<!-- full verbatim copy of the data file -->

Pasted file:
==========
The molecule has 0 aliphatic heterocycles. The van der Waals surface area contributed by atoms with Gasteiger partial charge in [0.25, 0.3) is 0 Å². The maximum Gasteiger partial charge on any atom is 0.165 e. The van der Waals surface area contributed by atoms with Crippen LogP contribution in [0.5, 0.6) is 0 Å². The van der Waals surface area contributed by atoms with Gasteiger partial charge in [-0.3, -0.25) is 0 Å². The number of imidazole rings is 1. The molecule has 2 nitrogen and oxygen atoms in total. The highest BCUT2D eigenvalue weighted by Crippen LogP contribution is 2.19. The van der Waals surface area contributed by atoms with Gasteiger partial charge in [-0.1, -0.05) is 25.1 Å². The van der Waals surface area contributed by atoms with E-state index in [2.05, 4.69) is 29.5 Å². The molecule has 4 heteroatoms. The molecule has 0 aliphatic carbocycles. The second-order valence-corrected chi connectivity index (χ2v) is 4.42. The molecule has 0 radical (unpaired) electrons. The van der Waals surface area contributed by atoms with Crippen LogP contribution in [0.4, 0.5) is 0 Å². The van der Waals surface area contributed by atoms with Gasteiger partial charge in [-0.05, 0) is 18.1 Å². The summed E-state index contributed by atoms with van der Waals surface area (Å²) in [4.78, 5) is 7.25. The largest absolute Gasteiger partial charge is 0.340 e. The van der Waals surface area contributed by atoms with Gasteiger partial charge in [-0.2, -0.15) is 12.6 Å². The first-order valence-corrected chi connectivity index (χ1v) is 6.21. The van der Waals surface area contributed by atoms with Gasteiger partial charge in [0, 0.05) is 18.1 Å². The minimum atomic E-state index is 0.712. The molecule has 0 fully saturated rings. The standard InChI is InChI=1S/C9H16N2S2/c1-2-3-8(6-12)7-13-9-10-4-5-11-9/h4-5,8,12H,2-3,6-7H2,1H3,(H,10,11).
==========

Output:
The molecule has 0 aliphatic heterocycles. The van der Waals surface area contributed by atoms with Gasteiger partial charge in [0.25, 0.3) is 0 Å². The maximum Gasteiger partial charge on any atom is 0.165 e. The van der Waals surface area contributed by atoms with Crippen LogP contribution in [0.5, 0.6) is 0 Å². The van der Waals surface area contributed by atoms with Gasteiger partial charge in [-0.3, -0.25) is 0 Å². The number of imidazole rings is 1. The molecule has 2 nitrogen and oxygen atoms in total. The highest BCUT2D eigenvalue weighted by Crippen LogP contribution is 2.19. The van der Waals surface area contributed by atoms with Gasteiger partial charge in [-0.1, -0.05) is 25.1 Å². The van der Waals surface area contributed by atoms with E-state index in [2.05, 4.69) is 29.5 Å². The molecule has 4 heteroatoms. The molecule has 0 aliphatic carbocycles. The second-order valence-corrected chi connectivity index (χ2v) is 4.42. The molecule has 0 radical (unpaired) electrons. The van der Waals surface area contributed by atoms with Crippen LogP contribution in [0.4, 0.5) is 0 Å². The van der Waals surface area contributed by atoms with Gasteiger partial charge in [-0.05, 0) is 18.1 Å². The summed E-state index contributed by atoms with van der Waals surface area (Å²) in [4.78, 5) is 7.25. The largest absolute Gasteiger partial charge is 0.340 e. The van der Waals surface area contributed by atoms with Gasteiger partial charge in [-0.2, -0.15) is 12.6 Å². The first-order valence-corrected chi connectivity index (χ1v) is 6.21. The van der Waals surface area contributed by atoms with Gasteiger partial charge in [0, 0.05) is 18.1 Å². The minimum atomic E-state index is 0.712. The molecule has 0 fully saturated rings. The standard InChI is InChI=1S/C9H16N2S2/c1-2-3-8(6-12)7-13-9-10-4-5-11-9/h4-5,8,12H,2-3,6-7H2,1H3,(H,10,11).